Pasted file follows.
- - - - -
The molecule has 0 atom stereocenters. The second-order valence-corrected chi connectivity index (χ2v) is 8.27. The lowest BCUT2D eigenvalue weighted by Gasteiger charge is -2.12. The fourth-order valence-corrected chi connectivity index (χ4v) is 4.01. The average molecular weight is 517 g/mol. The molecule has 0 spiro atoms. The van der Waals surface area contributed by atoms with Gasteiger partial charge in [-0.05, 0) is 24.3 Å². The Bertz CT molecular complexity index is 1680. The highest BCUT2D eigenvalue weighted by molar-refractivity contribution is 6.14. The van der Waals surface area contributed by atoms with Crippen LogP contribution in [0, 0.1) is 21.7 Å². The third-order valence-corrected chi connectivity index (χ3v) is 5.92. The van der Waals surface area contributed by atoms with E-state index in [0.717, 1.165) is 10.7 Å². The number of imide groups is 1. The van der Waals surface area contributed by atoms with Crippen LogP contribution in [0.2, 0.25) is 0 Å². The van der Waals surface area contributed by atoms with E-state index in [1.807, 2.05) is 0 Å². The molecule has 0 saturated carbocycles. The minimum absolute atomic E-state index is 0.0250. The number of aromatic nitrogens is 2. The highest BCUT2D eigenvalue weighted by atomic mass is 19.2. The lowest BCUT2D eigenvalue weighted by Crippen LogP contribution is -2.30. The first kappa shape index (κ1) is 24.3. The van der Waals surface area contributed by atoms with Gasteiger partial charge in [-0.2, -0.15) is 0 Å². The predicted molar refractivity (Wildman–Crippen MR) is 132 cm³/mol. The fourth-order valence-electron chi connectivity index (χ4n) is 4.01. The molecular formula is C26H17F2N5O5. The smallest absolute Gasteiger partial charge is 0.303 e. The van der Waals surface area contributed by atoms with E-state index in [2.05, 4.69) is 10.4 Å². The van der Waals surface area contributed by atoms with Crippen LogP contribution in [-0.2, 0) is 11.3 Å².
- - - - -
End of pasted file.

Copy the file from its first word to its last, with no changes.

The molecule has 0 atom stereocenters. The second-order valence-corrected chi connectivity index (χ2v) is 8.27. The lowest BCUT2D eigenvalue weighted by Gasteiger charge is -2.12. The fourth-order valence-corrected chi connectivity index (χ4v) is 4.01. The average molecular weight is 517 g/mol. The molecule has 0 spiro atoms. The van der Waals surface area contributed by atoms with Gasteiger partial charge in [-0.05, 0) is 24.3 Å². The Bertz CT molecular complexity index is 1680. The highest BCUT2D eigenvalue weighted by molar-refractivity contribution is 6.14. The van der Waals surface area contributed by atoms with Crippen LogP contribution in [0, 0.1) is 21.7 Å². The third-order valence-corrected chi connectivity index (χ3v) is 5.92. The van der Waals surface area contributed by atoms with E-state index in [0.717, 1.165) is 10.7 Å². The number of imide groups is 1. The van der Waals surface area contributed by atoms with Crippen LogP contribution in [0.2, 0.25) is 0 Å². The van der Waals surface area contributed by atoms with E-state index in [1.807, 2.05) is 0 Å². The molecule has 0 saturated carbocycles. The minimum absolute atomic E-state index is 0.0250. The number of aromatic nitrogens is 2. The highest BCUT2D eigenvalue weighted by atomic mass is 19.2. The lowest BCUT2D eigenvalue weighted by Crippen LogP contribution is -2.30. The first kappa shape index (κ1) is 24.3. The van der Waals surface area contributed by atoms with Gasteiger partial charge in [-0.2, -0.15) is 0 Å². The predicted molar refractivity (Wildman–Crippen MR) is 132 cm³/mol. The fourth-order valence-electron chi connectivity index (χ4n) is 4.01. The molecular formula is C26H17F2N5O5. The smallest absolute Gasteiger partial charge is 0.303 e. The van der Waals surface area contributed by atoms with E-state index in [2.05, 4.69) is 10.4 Å². The van der Waals surface area contributed by atoms with Crippen LogP contribution in [-0.2, 0) is 11.3 Å².